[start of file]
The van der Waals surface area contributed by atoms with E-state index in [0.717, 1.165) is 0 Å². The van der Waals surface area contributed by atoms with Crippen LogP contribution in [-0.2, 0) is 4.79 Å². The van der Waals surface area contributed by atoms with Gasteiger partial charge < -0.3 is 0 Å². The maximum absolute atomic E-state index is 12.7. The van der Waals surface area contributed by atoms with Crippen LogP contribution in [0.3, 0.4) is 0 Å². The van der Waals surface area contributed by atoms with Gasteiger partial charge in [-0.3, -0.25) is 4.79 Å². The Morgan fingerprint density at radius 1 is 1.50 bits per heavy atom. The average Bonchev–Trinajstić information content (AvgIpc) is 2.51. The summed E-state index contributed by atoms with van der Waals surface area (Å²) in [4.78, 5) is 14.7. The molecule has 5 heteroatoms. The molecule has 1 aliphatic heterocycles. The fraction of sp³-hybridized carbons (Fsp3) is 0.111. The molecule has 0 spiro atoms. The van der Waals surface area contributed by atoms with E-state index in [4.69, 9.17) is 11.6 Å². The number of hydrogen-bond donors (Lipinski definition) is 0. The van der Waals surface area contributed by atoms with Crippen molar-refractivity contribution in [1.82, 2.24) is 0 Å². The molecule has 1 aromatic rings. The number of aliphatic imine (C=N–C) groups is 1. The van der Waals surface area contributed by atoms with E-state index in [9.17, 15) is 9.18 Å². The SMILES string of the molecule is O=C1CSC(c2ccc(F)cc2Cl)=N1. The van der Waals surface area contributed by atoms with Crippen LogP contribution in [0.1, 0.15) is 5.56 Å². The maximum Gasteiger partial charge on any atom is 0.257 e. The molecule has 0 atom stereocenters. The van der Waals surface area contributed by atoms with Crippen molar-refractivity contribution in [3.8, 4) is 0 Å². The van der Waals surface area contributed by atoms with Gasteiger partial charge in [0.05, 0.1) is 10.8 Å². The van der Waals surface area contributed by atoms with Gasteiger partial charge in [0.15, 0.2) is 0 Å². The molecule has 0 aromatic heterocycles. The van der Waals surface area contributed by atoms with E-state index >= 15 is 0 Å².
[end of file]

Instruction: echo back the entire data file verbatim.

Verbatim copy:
The van der Waals surface area contributed by atoms with E-state index in [0.717, 1.165) is 0 Å². The van der Waals surface area contributed by atoms with Crippen LogP contribution in [-0.2, 0) is 4.79 Å². The van der Waals surface area contributed by atoms with Gasteiger partial charge < -0.3 is 0 Å². The maximum absolute atomic E-state index is 12.7. The van der Waals surface area contributed by atoms with Crippen LogP contribution in [0.3, 0.4) is 0 Å². The van der Waals surface area contributed by atoms with Gasteiger partial charge in [-0.3, -0.25) is 4.79 Å². The Morgan fingerprint density at radius 1 is 1.50 bits per heavy atom. The average Bonchev–Trinajstić information content (AvgIpc) is 2.51. The summed E-state index contributed by atoms with van der Waals surface area (Å²) in [4.78, 5) is 14.7. The molecule has 5 heteroatoms. The molecule has 1 aliphatic heterocycles. The fraction of sp³-hybridized carbons (Fsp3) is 0.111. The molecule has 0 spiro atoms. The van der Waals surface area contributed by atoms with E-state index in [4.69, 9.17) is 11.6 Å². The number of hydrogen-bond donors (Lipinski definition) is 0. The van der Waals surface area contributed by atoms with Crippen molar-refractivity contribution in [1.82, 2.24) is 0 Å². The molecule has 1 aromatic rings. The number of aliphatic imine (C=N–C) groups is 1. The van der Waals surface area contributed by atoms with E-state index in [9.17, 15) is 9.18 Å². The SMILES string of the molecule is O=C1CSC(c2ccc(F)cc2Cl)=N1. The van der Waals surface area contributed by atoms with Crippen LogP contribution in [0.1, 0.15) is 5.56 Å². The maximum Gasteiger partial charge on any atom is 0.257 e. The molecule has 0 atom stereocenters. The van der Waals surface area contributed by atoms with Crippen molar-refractivity contribution in [3.8, 4) is 0 Å². The van der Waals surface area contributed by atoms with Gasteiger partial charge in [0.05, 0.1) is 10.8 Å². The van der Waals surface area contributed by atoms with Gasteiger partial charge in [0.15, 0.2) is 0 Å². The molecule has 0 aromatic heterocycles. The van der Waals surface area contributed by atoms with E-state index >= 15 is 0 Å².